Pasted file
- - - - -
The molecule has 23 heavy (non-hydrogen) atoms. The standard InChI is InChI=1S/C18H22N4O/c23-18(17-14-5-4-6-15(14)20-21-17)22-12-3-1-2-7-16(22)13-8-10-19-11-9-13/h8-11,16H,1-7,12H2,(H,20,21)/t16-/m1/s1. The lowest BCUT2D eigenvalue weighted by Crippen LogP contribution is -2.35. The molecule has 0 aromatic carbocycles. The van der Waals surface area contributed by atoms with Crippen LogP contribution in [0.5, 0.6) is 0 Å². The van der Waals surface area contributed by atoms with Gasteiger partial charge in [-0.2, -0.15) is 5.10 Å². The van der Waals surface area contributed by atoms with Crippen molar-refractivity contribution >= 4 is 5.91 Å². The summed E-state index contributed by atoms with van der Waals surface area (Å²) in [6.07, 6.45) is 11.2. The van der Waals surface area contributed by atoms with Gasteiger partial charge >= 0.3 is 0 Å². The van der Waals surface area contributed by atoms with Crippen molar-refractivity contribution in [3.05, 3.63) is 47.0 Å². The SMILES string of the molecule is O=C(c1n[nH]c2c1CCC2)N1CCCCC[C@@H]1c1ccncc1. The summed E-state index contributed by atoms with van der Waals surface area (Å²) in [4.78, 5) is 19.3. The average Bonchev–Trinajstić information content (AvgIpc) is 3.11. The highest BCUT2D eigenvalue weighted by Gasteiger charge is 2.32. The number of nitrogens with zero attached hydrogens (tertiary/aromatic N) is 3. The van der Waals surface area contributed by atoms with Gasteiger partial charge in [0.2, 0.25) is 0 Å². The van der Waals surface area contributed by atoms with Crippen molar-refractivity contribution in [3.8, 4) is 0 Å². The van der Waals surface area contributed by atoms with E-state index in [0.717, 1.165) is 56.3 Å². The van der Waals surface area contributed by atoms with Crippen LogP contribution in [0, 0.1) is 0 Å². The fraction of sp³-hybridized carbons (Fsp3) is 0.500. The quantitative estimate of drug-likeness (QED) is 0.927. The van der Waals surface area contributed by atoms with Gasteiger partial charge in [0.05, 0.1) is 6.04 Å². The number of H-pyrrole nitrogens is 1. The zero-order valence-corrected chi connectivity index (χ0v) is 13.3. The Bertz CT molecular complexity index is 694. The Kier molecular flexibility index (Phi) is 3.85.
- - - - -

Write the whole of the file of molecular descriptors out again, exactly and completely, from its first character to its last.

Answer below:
The molecule has 23 heavy (non-hydrogen) atoms. The standard InChI is InChI=1S/C18H22N4O/c23-18(17-14-5-4-6-15(14)20-21-17)22-12-3-1-2-7-16(22)13-8-10-19-11-9-13/h8-11,16H,1-7,12H2,(H,20,21)/t16-/m1/s1. The lowest BCUT2D eigenvalue weighted by Crippen LogP contribution is -2.35. The molecule has 0 aromatic carbocycles. The van der Waals surface area contributed by atoms with Crippen LogP contribution in [0.5, 0.6) is 0 Å². The van der Waals surface area contributed by atoms with Gasteiger partial charge in [-0.2, -0.15) is 5.10 Å². The van der Waals surface area contributed by atoms with Crippen molar-refractivity contribution >= 4 is 5.91 Å². The summed E-state index contributed by atoms with van der Waals surface area (Å²) in [6.07, 6.45) is 11.2. The van der Waals surface area contributed by atoms with Gasteiger partial charge >= 0.3 is 0 Å². The van der Waals surface area contributed by atoms with Crippen molar-refractivity contribution in [3.05, 3.63) is 47.0 Å². The SMILES string of the molecule is O=C(c1n[nH]c2c1CCC2)N1CCCCC[C@@H]1c1ccncc1. The summed E-state index contributed by atoms with van der Waals surface area (Å²) in [4.78, 5) is 19.3. The average Bonchev–Trinajstić information content (AvgIpc) is 3.11. The highest BCUT2D eigenvalue weighted by Gasteiger charge is 2.32. The number of nitrogens with zero attached hydrogens (tertiary/aromatic N) is 3. The van der Waals surface area contributed by atoms with Gasteiger partial charge in [0.2, 0.25) is 0 Å². The van der Waals surface area contributed by atoms with Crippen molar-refractivity contribution in [3.8, 4) is 0 Å². The van der Waals surface area contributed by atoms with E-state index in [0.717, 1.165) is 56.3 Å². The van der Waals surface area contributed by atoms with Crippen LogP contribution in [0, 0.1) is 0 Å². The fraction of sp³-hybridized carbons (Fsp3) is 0.500. The quantitative estimate of drug-likeness (QED) is 0.927. The van der Waals surface area contributed by atoms with Gasteiger partial charge in [0.05, 0.1) is 6.04 Å². The number of H-pyrrole nitrogens is 1. The zero-order valence-corrected chi connectivity index (χ0v) is 13.3. The Bertz CT molecular complexity index is 694. The Kier molecular flexibility index (Phi) is 3.85.